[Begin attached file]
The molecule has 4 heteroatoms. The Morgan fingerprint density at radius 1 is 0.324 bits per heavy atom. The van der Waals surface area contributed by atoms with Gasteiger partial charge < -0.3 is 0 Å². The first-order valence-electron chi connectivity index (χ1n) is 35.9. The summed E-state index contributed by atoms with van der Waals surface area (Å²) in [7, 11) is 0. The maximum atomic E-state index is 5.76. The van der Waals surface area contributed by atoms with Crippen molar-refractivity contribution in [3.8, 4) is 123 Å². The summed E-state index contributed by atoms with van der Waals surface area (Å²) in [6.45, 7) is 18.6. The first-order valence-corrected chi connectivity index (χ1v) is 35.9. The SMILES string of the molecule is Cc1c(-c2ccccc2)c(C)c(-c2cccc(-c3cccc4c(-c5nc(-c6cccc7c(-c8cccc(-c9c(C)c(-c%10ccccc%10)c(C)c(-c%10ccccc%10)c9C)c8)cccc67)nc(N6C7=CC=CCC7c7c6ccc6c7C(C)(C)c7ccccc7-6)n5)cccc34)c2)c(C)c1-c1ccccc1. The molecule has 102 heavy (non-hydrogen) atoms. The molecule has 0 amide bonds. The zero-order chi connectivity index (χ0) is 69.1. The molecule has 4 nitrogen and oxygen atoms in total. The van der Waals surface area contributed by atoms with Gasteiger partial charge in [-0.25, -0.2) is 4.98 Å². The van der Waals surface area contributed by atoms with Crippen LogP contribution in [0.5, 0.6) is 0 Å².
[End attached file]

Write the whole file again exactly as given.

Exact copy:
The molecule has 4 heteroatoms. The Morgan fingerprint density at radius 1 is 0.324 bits per heavy atom. The van der Waals surface area contributed by atoms with Gasteiger partial charge < -0.3 is 0 Å². The first-order valence-electron chi connectivity index (χ1n) is 35.9. The summed E-state index contributed by atoms with van der Waals surface area (Å²) in [7, 11) is 0. The maximum atomic E-state index is 5.76. The van der Waals surface area contributed by atoms with Crippen molar-refractivity contribution in [3.8, 4) is 123 Å². The summed E-state index contributed by atoms with van der Waals surface area (Å²) in [6.45, 7) is 18.6. The first-order valence-corrected chi connectivity index (χ1v) is 35.9. The SMILES string of the molecule is Cc1c(-c2ccccc2)c(C)c(-c2cccc(-c3cccc4c(-c5nc(-c6cccc7c(-c8cccc(-c9c(C)c(-c%10ccccc%10)c(C)c(-c%10ccccc%10)c9C)c8)cccc67)nc(N6C7=CC=CCC7c7c6ccc6c7C(C)(C)c7ccccc7-6)n5)cccc34)c2)c(C)c1-c1ccccc1. The molecule has 102 heavy (non-hydrogen) atoms. The molecule has 0 amide bonds. The zero-order chi connectivity index (χ0) is 69.1. The molecule has 4 nitrogen and oxygen atoms in total. The van der Waals surface area contributed by atoms with Gasteiger partial charge in [-0.25, -0.2) is 4.98 Å². The van der Waals surface area contributed by atoms with Crippen LogP contribution in [0.5, 0.6) is 0 Å².